Because ovarian cancer is usually diagnosed at an advanced stage—when prognosis is much worse than earlier in its course—a great deal of effort has been directed toward developing strategies to detect it early. These strategies include screening by a woman’s primary gynecologist with 1) a test of the serum CA-125 level and 2) transvaginal ultrasonography (TVU).
But how useful are the results of those screening tests? How should they be interpreted?
The answers aren’t clear.
Recent studies have yielded new information about ovarian cancer screening and detection. We discuss them in this Update:
- Screening with serial testing of the CA-125 level and TVU still is not recommended by the US Preventive Services Task Force or by ACOG
- Initial preliminary data from a prevalence screen of more than 50,000 subjects in the United Kingdom are encouraging, and show that new screening strategies may be feasible
- Using a patient’s report of her symptoms to trigger medical evaluation for ovarian cancer is not an effective screening tool
- Women who have an adnexal mass and a serum CA-125 level >35 U/mL and abnormal sonographic findings have an increased likelihood of ovarian cancer. They should be referred directly to a specialist.
The effect of screening on ovarian cancer mortality remains unknown
Partridge E, Greenlee RT, Xu J-L, et al. Results from four rounds of ovarian cancer screening in a randomized trial. Obstet Gynecol. 2009;113(4):775–782.
The potential benefit of an effective screening program for ovarian cancer is great; the disease is the most lethal of all common gynecologic malignancies and carries significant individual and societal costs.1 Furthermore, diagnosis at an early stage is associated with improved survival.
To date, however, studies have not shed light on whether screening with CA-125 testing or TVU has an impact on morbidity or mortality from ovarian cancer. In a large, multicenter trial of more than 30,000 women, Partridge and colleagues attempted to answer this question.
Investigators sought to determine whether this cohort of healthy women, ranging in age from 55 to 74 years, experienced a reduction in mortality from ovarian cancer when subjects were screened annually with a combination of CA-125 testing and TVU. The study was part of a larger trial (the Prostate, Lung, Colorectal and Ovarian [PLCO] Cancer Screening Trial2).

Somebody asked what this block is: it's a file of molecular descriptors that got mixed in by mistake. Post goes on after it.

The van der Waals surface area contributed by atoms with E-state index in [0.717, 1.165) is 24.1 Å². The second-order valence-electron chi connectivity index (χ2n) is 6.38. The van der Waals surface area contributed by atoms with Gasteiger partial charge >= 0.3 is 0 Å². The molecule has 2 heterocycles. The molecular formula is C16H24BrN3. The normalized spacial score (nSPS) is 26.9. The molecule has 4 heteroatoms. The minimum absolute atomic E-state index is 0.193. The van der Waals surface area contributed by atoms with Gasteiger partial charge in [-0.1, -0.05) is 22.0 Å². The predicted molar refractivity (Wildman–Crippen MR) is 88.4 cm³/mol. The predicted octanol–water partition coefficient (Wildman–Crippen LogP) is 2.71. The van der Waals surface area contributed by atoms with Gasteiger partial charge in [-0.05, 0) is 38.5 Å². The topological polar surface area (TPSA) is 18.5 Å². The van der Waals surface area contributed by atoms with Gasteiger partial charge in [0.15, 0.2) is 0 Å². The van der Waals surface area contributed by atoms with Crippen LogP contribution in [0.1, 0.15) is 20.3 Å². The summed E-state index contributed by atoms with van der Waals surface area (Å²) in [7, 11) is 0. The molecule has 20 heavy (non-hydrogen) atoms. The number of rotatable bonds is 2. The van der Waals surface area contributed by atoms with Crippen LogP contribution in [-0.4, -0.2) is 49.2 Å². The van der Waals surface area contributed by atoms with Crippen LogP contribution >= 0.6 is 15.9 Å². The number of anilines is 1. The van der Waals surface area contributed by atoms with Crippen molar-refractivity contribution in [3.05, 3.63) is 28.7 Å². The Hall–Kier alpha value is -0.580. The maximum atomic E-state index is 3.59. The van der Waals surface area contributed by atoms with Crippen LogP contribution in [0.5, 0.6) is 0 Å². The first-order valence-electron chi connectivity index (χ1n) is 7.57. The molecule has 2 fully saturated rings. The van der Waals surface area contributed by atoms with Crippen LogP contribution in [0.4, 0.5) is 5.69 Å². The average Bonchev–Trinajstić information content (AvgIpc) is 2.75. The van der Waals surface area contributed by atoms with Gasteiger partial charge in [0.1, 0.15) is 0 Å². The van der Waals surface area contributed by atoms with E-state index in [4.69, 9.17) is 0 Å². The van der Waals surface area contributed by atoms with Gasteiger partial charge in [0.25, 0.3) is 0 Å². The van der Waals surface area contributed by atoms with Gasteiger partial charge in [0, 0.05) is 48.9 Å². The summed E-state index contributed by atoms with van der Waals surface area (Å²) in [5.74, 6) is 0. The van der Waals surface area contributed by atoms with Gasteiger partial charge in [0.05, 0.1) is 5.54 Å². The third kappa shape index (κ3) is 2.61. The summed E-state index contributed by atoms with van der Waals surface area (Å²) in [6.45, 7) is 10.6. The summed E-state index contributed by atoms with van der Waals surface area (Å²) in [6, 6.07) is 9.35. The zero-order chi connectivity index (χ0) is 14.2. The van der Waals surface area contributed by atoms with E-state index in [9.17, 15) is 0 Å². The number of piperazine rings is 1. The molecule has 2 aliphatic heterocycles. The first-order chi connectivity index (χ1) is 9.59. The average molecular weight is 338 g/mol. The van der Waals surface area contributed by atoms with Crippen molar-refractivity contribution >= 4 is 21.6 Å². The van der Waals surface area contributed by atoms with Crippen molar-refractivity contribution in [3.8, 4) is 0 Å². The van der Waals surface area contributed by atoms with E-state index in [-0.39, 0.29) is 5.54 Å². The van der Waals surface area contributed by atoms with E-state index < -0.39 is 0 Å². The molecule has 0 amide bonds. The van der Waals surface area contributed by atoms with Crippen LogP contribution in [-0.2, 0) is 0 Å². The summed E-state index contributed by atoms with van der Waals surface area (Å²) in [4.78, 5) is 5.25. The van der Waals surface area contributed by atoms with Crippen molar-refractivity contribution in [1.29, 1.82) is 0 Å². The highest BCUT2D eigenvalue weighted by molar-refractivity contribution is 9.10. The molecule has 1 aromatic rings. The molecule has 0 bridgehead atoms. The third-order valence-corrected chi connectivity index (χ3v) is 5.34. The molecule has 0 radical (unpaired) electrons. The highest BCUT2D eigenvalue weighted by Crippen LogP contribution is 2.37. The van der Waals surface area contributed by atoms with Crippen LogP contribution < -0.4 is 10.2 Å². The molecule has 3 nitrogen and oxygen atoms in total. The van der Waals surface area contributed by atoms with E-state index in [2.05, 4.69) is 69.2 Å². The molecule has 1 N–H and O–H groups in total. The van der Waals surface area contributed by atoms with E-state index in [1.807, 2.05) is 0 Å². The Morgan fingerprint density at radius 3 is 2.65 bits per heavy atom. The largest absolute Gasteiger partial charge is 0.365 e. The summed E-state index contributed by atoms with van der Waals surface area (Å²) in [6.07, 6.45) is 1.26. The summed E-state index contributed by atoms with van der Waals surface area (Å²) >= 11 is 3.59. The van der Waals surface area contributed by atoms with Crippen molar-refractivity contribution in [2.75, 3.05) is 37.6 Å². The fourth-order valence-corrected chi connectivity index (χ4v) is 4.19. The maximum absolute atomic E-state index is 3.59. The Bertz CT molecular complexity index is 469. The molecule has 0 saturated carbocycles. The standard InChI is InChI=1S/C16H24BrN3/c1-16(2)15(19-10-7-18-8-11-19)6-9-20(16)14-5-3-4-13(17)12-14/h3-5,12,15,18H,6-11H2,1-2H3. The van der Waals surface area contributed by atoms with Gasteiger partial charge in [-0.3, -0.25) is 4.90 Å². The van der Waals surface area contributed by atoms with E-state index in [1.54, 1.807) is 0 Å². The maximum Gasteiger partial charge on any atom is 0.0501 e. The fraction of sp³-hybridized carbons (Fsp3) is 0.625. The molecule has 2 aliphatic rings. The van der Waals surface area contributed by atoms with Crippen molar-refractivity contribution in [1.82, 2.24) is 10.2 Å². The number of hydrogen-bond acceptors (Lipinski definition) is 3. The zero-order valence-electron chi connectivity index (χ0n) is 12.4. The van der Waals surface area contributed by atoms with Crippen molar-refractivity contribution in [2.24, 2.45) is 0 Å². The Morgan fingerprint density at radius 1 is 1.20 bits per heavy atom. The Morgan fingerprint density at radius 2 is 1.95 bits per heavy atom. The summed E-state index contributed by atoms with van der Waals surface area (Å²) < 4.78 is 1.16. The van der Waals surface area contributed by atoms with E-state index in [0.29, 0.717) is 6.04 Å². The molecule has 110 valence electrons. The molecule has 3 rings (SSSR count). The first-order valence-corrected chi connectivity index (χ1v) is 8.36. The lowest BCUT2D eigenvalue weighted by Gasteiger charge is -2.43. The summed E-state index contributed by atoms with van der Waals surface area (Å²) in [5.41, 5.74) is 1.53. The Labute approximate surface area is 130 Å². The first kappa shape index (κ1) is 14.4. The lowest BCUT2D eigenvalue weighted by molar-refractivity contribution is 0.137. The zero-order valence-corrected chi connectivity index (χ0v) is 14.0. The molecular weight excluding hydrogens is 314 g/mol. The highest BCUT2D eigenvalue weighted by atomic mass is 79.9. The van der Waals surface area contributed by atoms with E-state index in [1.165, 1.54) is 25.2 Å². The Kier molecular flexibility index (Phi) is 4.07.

Subjects were randomized 1:1 to 1) the screening arm or 2) their customary gynecologic care without screening. The regimen in the screening arm comprised:
- annual measurement of the CA-125 in Years 1 through 6
- annual TVU in Years 1 through 4
- evaluation and follow-up of positive screening tests at the discretion of each subject’s treating physician.
Distribution of staging was unaffected. Overall, the positive predictive value of the screening regimen was relatively constant—and quite low—across the screening years (1.1% in Year 1 [95% confidence interval (CI), 0.6–1.6]; 1.0% in Year 2 [95% CI, 0.4–1.5]; 1.1% in Year 3 [95% CI, 0.5–1.7]; and 1.3% in Year 4 [95% CI, 0.6–2.0]).
Of 3,388 women who had at least one positive result on either screening test, 1,170 (34.5%) underwent biopsy at some point. Of those, 60 (5.1%) had invasive cancer—yielding a surgery-to-detected-cancer ratio of 19.5:1.
Approximately 70% of cancers detected by screening were a Stage-III or -IV tumor. As such, the screening effort did not change the expected distribution of staging from what would be expected in an unscreened population.
Do not yet screen your general patient population for ovarian cancer with combined annual CA-125 testing and transvaginal ultrasonography. Determination of whether screening with this strategy will reduce mortality from ovarian cancer must await the final results of the larger PLCO trial.
Menon U, Gentry-Maharaj A, Hallett R, et al. Sensitivity and specificity of multimodal and ultrasound screening for ovarian cancer, and stage distribution of detected cancers: results of the prevalence screen of the UK Collaborative Trial of Ovarian Cancer Screening (UKCTOCS). Lancet Oncol. 2009;10(4):327–340.
The low prevalence of ovarian cancer presents a significant challenge to anyone hoping to devise a useful screening program: A screening test designed to detect a low-prevalence disease must have exceptionally high sensitivity and specificity to achieve a clinically useful positive predictive value—especially when the intervention is relatively risky (surgical removal of the ovaries) and has known harmful health implications.